In Marrakech, my first night’s meal is usually at La Maison Arabe, but the second night I hit Djemma el Fna for dinner on the square—a bowl of snails with broth or some harira (an herb-laced tomato soup) and then to a stall called Hassan #31 for spicy grilled merguez lamb sausages eaten with disks of bread. I love sitting at the crowded stainless steel counter among the billowing smoke as the action of the square swirls around.
When I can, I try to have an afternoon snack of bread fresh from the oven, some bold salt-cured black olives and a glass of sweet mint tea. This is especially the case when I am in the Berber-dominated Atlas. In winter, I ask for other fresh herbs to be added to the mint—marjoram, sage, and verbena. Divine!
Where do you buy ingredients in Marrakech?
There are a couple of stalls I frequent in the souk for herbs and spices. Their names, or even how to get there, I can’t explain. My feet know the way. I always stock up on cinnamon bark and a local wild oregano called zaâtar. (This should not be confused with the Middle Eastern spice blend of the same name.) At home, I love cooking with preserved lemons. A small amount adds a savory zest to anything—from eggs to chicken and fish dishes.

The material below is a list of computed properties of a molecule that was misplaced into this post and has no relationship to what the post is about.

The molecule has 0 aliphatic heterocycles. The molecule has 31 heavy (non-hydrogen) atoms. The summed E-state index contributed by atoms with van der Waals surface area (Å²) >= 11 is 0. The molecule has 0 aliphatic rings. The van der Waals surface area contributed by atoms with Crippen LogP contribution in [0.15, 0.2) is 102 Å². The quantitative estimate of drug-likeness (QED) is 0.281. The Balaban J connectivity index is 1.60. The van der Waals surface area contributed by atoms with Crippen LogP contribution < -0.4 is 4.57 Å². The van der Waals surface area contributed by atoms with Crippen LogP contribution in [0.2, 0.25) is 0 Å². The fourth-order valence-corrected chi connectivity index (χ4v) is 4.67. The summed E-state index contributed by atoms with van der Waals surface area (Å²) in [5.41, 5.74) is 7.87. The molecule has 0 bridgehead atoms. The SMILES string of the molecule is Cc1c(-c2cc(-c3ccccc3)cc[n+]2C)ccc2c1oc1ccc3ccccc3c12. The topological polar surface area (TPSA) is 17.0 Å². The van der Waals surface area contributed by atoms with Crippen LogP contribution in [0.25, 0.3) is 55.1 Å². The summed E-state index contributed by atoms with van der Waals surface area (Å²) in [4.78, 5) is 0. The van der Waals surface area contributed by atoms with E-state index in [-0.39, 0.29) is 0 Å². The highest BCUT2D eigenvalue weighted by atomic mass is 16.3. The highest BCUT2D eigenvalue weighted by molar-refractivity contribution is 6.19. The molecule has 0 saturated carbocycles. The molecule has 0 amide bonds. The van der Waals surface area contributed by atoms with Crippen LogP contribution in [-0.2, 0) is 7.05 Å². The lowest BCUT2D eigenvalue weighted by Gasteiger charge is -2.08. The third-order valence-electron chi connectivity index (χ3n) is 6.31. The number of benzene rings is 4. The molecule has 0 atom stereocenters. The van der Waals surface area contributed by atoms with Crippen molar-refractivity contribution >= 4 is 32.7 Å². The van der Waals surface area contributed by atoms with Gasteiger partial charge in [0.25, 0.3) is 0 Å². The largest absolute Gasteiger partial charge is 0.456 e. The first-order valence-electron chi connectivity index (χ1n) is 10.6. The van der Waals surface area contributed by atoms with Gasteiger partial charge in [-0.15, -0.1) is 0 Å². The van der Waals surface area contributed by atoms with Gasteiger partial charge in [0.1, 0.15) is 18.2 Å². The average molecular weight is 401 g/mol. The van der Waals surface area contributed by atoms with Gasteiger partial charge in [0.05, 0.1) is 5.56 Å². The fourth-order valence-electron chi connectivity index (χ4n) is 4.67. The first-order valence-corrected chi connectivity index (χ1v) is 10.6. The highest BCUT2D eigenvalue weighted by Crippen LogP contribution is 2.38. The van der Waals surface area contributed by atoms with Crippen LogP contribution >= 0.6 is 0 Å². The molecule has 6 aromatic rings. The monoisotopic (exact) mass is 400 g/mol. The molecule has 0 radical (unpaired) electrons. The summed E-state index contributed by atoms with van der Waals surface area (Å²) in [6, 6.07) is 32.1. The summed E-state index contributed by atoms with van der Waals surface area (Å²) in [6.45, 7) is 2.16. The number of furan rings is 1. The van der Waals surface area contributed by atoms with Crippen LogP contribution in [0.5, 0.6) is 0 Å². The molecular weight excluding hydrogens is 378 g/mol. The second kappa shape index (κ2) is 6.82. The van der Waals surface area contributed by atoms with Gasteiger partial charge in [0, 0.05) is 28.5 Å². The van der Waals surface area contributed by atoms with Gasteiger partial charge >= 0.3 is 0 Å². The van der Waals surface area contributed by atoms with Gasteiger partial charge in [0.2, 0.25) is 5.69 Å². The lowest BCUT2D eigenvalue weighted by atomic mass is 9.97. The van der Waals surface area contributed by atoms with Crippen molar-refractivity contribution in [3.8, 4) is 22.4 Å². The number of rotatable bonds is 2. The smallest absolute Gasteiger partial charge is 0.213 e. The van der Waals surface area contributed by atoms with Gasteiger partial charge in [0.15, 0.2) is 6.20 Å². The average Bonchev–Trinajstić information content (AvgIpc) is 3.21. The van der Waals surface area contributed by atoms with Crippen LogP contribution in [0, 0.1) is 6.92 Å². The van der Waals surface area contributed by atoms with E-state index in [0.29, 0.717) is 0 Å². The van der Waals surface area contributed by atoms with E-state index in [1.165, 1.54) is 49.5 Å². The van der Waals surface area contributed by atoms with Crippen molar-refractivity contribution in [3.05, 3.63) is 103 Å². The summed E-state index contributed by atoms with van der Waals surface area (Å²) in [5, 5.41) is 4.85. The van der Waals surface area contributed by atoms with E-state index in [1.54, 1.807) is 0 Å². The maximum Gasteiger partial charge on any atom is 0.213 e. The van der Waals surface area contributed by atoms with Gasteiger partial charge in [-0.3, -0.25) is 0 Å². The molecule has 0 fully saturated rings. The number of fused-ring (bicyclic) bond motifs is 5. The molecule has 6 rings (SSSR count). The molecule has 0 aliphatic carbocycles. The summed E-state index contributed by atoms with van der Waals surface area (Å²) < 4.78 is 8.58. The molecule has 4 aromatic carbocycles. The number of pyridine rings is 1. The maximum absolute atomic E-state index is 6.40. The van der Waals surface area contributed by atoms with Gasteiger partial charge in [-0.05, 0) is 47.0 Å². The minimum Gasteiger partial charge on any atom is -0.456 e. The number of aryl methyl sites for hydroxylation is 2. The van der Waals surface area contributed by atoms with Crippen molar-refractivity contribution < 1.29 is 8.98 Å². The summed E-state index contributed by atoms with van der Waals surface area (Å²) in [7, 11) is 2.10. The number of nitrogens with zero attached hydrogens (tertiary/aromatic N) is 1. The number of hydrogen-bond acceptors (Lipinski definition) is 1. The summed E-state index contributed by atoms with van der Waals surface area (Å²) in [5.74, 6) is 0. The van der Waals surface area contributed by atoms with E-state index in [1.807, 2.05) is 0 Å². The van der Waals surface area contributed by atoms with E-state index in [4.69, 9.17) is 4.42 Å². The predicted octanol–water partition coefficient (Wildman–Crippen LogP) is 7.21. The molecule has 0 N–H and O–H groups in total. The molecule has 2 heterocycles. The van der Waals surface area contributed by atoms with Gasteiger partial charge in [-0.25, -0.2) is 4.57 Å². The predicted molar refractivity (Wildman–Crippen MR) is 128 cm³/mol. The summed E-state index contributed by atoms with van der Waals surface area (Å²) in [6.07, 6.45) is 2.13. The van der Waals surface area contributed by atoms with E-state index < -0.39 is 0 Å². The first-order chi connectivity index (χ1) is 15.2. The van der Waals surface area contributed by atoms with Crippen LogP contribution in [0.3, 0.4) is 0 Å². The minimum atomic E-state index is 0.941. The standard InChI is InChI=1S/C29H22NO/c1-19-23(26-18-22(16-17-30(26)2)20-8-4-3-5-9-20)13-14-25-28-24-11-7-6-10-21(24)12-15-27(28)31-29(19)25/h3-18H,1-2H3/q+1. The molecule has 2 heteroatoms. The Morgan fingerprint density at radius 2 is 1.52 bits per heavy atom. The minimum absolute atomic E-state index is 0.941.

What are your favorite restaurants in Marrakech?
One is La Maison Arabe. It was originally opened in the mid-1940s by a French woman and her daughter, with the permission of the pasha, who lent them one of his cooks. It was the first restaurant in the medina open to foreigners, and was frequented by the likes of Winston Churchill, Charles de Gaulle and Jackie Kennedy. For decades it was the best in all of Africa. It closed in the early 1980s, was eventually bought by an Italian-French aristocrat who had spent much of his childhood in Tangier, and reopened in the mid-1990s as the first boutique hotel in the medina. Over the years, the restaurant has regained its place as the city’s finest. Eating their lamb tagine with oranges, saffron threads and candied orange peel was one of the meals that inspired me to do the book and the recipe is one of the book’s highlights. Sometimes I like to go the Café de la Poste in the Ville Nouvelle. While the food can be excellent, the people-watching is fabulous.
What is your best Marrakech “secret”?
I love AnaYela, a small but marvelous riad in a residential corner of the medina. It is impossible to find, but once inside, it is one of the most luxurious, sumptuous, and tranquil places I have ever been.
What is the first thing you do when returning to Marrakech?
My first morning in Marrakech, I get up early and wander rather aimlessly through the medina—following the smells and activity, poking my head into communal bakeries. I love watching the city awake—people heading to work, kids heading to school, stalls being set up. Then I buy some startlingly sweet pastries at a pâtisserie and take them to a café to eat with the morning’s first mint tea.
No matter where I am in Morocco, I also always find out which rural souks are taking place nearby and try to hit at least one or two. These weekly markets draw people from around the region and are always festive occasions. I especially like the ones in the south and on the east side of the Atlas and at the desert’s edge. Agdr, in the Drâa Valley, has a splendid one, as does Zagora and the southern beach town of Sidi Ifni. These are very different and more authentic from the souks of Marrakech.